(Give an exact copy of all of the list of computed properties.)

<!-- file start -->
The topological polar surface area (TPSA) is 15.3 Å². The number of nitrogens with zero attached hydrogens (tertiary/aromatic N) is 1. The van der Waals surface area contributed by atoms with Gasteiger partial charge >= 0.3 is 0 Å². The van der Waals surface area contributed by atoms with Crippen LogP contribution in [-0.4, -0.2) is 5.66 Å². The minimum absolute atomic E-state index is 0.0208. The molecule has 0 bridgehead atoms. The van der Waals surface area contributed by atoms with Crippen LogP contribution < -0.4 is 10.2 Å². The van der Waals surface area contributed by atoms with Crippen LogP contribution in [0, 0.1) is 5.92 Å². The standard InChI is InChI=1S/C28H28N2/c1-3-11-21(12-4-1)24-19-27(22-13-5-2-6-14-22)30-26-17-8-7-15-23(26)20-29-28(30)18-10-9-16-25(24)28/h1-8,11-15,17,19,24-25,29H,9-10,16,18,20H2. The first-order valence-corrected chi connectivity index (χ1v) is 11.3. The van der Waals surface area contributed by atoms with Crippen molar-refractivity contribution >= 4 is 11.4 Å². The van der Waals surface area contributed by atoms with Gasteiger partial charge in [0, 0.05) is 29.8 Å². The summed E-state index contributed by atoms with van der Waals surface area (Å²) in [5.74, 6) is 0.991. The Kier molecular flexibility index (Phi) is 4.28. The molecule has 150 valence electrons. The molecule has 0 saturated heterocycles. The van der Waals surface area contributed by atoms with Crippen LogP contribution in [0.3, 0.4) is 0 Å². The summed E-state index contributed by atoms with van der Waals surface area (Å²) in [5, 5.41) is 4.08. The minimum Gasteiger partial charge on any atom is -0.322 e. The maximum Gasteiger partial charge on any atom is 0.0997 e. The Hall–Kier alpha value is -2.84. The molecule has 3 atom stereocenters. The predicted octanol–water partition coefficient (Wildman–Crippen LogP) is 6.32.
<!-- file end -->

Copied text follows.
The topological polar surface area (TPSA) is 15.3 Å². The number of nitrogens with zero attached hydrogens (tertiary/aromatic N) is 1. The van der Waals surface area contributed by atoms with Gasteiger partial charge >= 0.3 is 0 Å². The van der Waals surface area contributed by atoms with Crippen LogP contribution in [-0.4, -0.2) is 5.66 Å². The minimum absolute atomic E-state index is 0.0208. The molecule has 0 bridgehead atoms. The van der Waals surface area contributed by atoms with Crippen LogP contribution < -0.4 is 10.2 Å². The van der Waals surface area contributed by atoms with Crippen LogP contribution in [0, 0.1) is 5.92 Å². The standard InChI is InChI=1S/C28H28N2/c1-3-11-21(12-4-1)24-19-27(22-13-5-2-6-14-22)30-26-17-8-7-15-23(26)20-29-28(30)18-10-9-16-25(24)28/h1-8,11-15,17,19,24-25,29H,9-10,16,18,20H2. The first-order valence-corrected chi connectivity index (χ1v) is 11.3. The van der Waals surface area contributed by atoms with Crippen molar-refractivity contribution >= 4 is 11.4 Å². The van der Waals surface area contributed by atoms with Gasteiger partial charge in [0, 0.05) is 29.8 Å². The summed E-state index contributed by atoms with van der Waals surface area (Å²) in [5.74, 6) is 0.991. The Kier molecular flexibility index (Phi) is 4.28. The molecule has 150 valence electrons. The molecule has 0 saturated heterocycles. The van der Waals surface area contributed by atoms with Crippen LogP contribution in [0.3, 0.4) is 0 Å². The summed E-state index contributed by atoms with van der Waals surface area (Å²) in [5, 5.41) is 4.08. The minimum Gasteiger partial charge on any atom is -0.322 e. The maximum Gasteiger partial charge on any atom is 0.0997 e. The Hall–Kier alpha value is -2.84. The molecule has 3 atom stereocenters. The predicted octanol–water partition coefficient (Wildman–Crippen LogP) is 6.32.